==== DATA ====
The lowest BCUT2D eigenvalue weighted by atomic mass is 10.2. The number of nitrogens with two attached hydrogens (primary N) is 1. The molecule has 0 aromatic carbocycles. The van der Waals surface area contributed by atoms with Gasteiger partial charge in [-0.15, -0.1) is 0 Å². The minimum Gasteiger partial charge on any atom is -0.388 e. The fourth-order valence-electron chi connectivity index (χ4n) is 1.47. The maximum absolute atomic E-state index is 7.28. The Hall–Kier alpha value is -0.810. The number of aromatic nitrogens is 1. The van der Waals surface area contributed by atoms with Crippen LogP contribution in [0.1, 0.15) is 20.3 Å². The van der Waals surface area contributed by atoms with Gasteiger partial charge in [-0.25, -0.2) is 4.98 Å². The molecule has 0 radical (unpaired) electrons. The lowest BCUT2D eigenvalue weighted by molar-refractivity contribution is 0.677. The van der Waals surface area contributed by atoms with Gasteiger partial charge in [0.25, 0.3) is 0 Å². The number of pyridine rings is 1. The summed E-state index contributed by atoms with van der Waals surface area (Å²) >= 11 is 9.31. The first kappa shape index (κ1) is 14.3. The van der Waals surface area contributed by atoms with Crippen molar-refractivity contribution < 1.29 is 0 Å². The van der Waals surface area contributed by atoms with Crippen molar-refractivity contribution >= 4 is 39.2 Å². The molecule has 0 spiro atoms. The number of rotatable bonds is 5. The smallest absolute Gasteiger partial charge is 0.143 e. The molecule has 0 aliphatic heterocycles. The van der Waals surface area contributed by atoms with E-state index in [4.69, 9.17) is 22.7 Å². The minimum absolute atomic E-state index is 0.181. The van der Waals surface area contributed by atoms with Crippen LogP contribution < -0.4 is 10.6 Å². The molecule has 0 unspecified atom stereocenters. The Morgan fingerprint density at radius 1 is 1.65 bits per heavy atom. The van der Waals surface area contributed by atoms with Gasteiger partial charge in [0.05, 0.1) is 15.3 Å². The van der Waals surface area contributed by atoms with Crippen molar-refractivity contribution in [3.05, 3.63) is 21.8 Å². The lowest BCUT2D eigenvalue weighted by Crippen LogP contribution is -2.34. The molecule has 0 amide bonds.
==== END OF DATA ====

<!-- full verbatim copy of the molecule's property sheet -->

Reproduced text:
The lowest BCUT2D eigenvalue weighted by atomic mass is 10.2. The number of nitrogens with two attached hydrogens (primary N) is 1. The molecule has 0 aromatic carbocycles. The van der Waals surface area contributed by atoms with Gasteiger partial charge in [-0.15, -0.1) is 0 Å². The minimum Gasteiger partial charge on any atom is -0.388 e. The fourth-order valence-electron chi connectivity index (χ4n) is 1.47. The maximum absolute atomic E-state index is 7.28. The Hall–Kier alpha value is -0.810. The number of aromatic nitrogens is 1. The van der Waals surface area contributed by atoms with Crippen LogP contribution in [0.1, 0.15) is 20.3 Å². The van der Waals surface area contributed by atoms with Gasteiger partial charge in [-0.25, -0.2) is 4.98 Å². The molecule has 0 radical (unpaired) electrons. The lowest BCUT2D eigenvalue weighted by molar-refractivity contribution is 0.677. The van der Waals surface area contributed by atoms with Gasteiger partial charge in [0.25, 0.3) is 0 Å². The number of pyridine rings is 1. The summed E-state index contributed by atoms with van der Waals surface area (Å²) >= 11 is 9.31. The first kappa shape index (κ1) is 14.3. The van der Waals surface area contributed by atoms with Crippen molar-refractivity contribution < 1.29 is 0 Å². The van der Waals surface area contributed by atoms with Crippen molar-refractivity contribution >= 4 is 39.2 Å². The molecule has 0 spiro atoms. The number of rotatable bonds is 5. The smallest absolute Gasteiger partial charge is 0.143 e. The molecule has 0 aliphatic heterocycles. The van der Waals surface area contributed by atoms with E-state index in [4.69, 9.17) is 22.7 Å². The minimum absolute atomic E-state index is 0.181. The van der Waals surface area contributed by atoms with Crippen LogP contribution < -0.4 is 10.6 Å². The molecule has 0 unspecified atom stereocenters. The Morgan fingerprint density at radius 1 is 1.65 bits per heavy atom. The van der Waals surface area contributed by atoms with Gasteiger partial charge in [0.05, 0.1) is 15.3 Å². The van der Waals surface area contributed by atoms with Crippen molar-refractivity contribution in [3.05, 3.63) is 21.8 Å². The lowest BCUT2D eigenvalue weighted by Crippen LogP contribution is -2.34. The molecule has 0 amide bonds.